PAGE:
How to bend the rules:
1. If you cannot bear to feed raw meat, very quick cooking in olive oil to ‘seal’ the juices is ok. Meat should be rare when served.
2. Liquidised raw veg will last for forty-eight hours in the fridge, so you need only do the blending three times weekly, although it does begin to lose its goodness pretty soon after liquidising. Rice is fine in small amounts, but pasta is not good as it is made from wheat. If you cannot give a variety of veg and fruit, let me know (08700 111 340) and I can supply a very good supplement called PET PLUS FOR DOGS or MISSING LINK. It’s a powder made from plant and other extracts to give a broad cover of essential food state nutrients.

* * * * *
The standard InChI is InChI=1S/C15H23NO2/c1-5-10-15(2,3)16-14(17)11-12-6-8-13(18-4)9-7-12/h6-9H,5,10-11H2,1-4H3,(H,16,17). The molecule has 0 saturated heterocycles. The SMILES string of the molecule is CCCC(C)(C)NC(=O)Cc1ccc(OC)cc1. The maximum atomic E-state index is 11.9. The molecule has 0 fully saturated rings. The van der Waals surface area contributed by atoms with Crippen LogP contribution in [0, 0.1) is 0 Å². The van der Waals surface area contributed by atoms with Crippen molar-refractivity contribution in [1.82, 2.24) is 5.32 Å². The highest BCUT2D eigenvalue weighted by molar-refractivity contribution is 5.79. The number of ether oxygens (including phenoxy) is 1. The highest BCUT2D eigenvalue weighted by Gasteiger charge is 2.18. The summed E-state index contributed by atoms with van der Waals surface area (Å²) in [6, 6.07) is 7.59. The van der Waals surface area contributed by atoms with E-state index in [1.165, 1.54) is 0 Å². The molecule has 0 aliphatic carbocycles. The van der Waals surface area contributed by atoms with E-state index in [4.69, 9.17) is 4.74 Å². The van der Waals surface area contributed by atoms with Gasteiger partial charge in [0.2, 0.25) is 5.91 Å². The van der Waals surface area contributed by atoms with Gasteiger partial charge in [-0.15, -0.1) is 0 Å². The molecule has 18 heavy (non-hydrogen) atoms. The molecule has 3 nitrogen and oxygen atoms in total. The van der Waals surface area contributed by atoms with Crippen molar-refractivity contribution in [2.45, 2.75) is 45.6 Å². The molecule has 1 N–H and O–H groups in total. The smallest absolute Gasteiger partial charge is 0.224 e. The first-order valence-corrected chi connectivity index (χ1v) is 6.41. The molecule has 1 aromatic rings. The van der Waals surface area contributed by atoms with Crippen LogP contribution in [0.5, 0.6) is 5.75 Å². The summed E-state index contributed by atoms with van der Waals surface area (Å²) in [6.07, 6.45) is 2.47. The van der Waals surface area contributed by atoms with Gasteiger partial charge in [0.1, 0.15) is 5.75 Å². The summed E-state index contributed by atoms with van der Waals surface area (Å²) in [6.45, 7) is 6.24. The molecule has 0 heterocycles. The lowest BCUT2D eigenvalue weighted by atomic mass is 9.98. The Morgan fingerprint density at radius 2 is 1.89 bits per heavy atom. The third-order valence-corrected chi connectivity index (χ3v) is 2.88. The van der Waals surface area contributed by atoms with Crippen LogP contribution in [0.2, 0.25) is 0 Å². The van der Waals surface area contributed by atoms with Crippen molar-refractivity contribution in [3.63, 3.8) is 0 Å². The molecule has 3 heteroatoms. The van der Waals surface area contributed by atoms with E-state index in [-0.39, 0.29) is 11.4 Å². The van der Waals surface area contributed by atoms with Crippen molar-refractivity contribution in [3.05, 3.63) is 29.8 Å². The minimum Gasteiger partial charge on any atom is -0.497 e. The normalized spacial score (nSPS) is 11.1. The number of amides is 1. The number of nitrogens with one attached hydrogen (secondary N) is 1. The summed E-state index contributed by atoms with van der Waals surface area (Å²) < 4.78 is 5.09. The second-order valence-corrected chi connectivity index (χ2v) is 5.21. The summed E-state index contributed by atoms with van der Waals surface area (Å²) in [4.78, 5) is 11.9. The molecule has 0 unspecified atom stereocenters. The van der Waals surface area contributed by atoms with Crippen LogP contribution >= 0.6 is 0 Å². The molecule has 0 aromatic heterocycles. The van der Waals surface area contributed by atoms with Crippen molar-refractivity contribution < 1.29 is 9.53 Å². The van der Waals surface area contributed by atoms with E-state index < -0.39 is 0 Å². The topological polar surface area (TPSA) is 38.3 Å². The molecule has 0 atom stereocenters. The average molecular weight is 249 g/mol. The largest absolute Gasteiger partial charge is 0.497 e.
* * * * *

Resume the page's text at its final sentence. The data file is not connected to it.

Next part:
3. An oven-baked mixer biscuit can be used to fill out the diet once or twice weekly: feed one-third meat, one-third veg and one-third high-quality biscuit, such as Natural Choice Holistic Dog Food (01278 652 184). Do not use any cereals if you are trying to avoid grains due to allergy.
4. If you really can’t bring yourself to feed raw bones, quality-frozen-meat suppliers AMP(0800 0183 770) offer minces such as Chicken Dinner, Turkey Dinner and Rabbit Dinner, which contain finely ground bone and thus provide valuable calcium; chews could be given to clean the teeth. AMP do turkey necks - these are very good to start dogs on to help clean teeth.
The best book on the subject is ‘The Barf Diet’ (ISBN 0 958 592 1 9) by Dr Ian Billinghurst, an Australian vet with more than twenty years’ practice experience. It can be purchased from several UK-based mail-order houses or via the Internet. If you can’t find it, contact me and I can send you a copy. This sheet is basically a concise simplification of Dr Billinghurst’s book.